where c means capacitance of the capacitor C1 or C2, Idev means the deviation current output of the Amplifier, and Voltage means the center tap voltage of the capacitors C1 and C2, as represented in FIG. 1 at Point Z. The two capacitors C1 and C2 so integrate the current output of transistors Q6 and Q7 so that the voltage at Point Z is equal to the time integral of the current from transistor Q6 minus the time integral of the current from transistor Q7.
If the voltage at Point Z is equal to or less than, for example, 8.5 volts, a Zener diode Z3, for example 15 volts, conducts and produces a "triggering current" which activates transistor Q8 the output of which in turn activates transistor Q9, which in turn operates sensitive coil reed relay, CR1. CR1 operates Relay, R3, a standard 120 volt two pole double-throw relay. R3 closes the circuit to send a signal to the control device, and also disconnects the capacitor discharging circuits and causes, for example, a 6.0 milliamp charging current from the positive side of the 24 volt D.C. power supply to pass through r19, for example 2,500 ohms, to Point Z, thereby charging said capacitors, C1 and C2, and causing the voltage at Point Z to increase. R3, when activated, also simultaneously causes the triggering current to pass through Zener diode Z4, for example, 14 volts, instead of Z3, thereby maintaining the conditions of: Operating the control means, disconnecting the capacitor discharging circuits and charging the capacitors, C1 and C2, until the voltage at Point Z has been increased, for example, to 9.5 volts and Zener diode Z4 ceases to conduct.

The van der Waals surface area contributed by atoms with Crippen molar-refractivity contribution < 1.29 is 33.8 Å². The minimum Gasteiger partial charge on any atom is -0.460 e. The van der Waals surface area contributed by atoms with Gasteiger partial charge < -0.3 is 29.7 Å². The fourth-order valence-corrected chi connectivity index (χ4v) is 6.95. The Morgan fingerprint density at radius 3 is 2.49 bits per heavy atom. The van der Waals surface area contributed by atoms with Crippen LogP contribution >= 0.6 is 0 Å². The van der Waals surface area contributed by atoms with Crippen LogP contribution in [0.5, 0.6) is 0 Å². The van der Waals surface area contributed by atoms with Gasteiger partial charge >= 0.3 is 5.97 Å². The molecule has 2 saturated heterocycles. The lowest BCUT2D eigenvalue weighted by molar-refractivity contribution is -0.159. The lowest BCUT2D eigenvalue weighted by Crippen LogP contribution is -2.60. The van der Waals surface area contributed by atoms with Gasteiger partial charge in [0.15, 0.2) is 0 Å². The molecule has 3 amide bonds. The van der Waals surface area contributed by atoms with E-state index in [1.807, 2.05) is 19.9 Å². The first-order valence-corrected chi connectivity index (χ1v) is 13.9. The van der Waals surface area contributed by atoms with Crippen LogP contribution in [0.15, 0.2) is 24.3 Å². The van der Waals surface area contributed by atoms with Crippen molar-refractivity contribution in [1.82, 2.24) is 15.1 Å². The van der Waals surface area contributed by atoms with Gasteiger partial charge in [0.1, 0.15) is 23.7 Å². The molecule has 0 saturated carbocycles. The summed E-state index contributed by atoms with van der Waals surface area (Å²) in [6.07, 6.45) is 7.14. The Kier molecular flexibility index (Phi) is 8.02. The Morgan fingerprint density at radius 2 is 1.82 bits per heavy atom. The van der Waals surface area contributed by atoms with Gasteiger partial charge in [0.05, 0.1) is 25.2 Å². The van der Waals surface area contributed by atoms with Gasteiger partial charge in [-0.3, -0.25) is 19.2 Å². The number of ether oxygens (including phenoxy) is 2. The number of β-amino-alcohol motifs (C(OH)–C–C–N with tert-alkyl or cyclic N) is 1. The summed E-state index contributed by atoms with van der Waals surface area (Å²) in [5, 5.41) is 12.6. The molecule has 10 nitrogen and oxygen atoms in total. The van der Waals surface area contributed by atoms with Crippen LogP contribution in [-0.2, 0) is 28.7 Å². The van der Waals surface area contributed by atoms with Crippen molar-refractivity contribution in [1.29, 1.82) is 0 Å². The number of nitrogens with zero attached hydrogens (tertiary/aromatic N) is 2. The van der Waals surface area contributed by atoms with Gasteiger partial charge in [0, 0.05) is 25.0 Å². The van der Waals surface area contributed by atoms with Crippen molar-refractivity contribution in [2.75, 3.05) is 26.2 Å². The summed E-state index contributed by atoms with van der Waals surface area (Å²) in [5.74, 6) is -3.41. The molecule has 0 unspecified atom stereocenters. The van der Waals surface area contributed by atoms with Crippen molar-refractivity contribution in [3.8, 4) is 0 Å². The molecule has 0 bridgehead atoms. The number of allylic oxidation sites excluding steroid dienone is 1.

If the voltage at Point Z equals or is greater than, for example, 15.5 volts, a Zener diode Z6, for example 15 volts, conducts and produces a second triggering current, which activates transistor Q10, the output of which activates transistor Q10, which in turn activates sensitive coil reed relay, CR2, which in turn operates Relay R4, a standard 120 volt two pole double-throw relay. R4 closes the circuit to send a signal (opposite to the signal from R3) to the control device, and causes, in this example, a 6.0 milliamp discharging current from the negative side of the aforesaid Power Supply to pass through r20, for example, 2,500 ohms, to Point Z, thereby discharging capacitors C1 and C2, and causing the voltage at Point Z to decrease. R4, when activated, also simultaneously causes the triggering current to bypass Z6, and pass instead through Z5, for example 14 volts, thereby maintaining the conditions of: Operating the control means, connecting the capacitor discharging circuits and discharging the capacitors C1 and C2, until the voltage at Point Z has been reduced to, for example, 14.5 volts and Z5 ceases to conduct.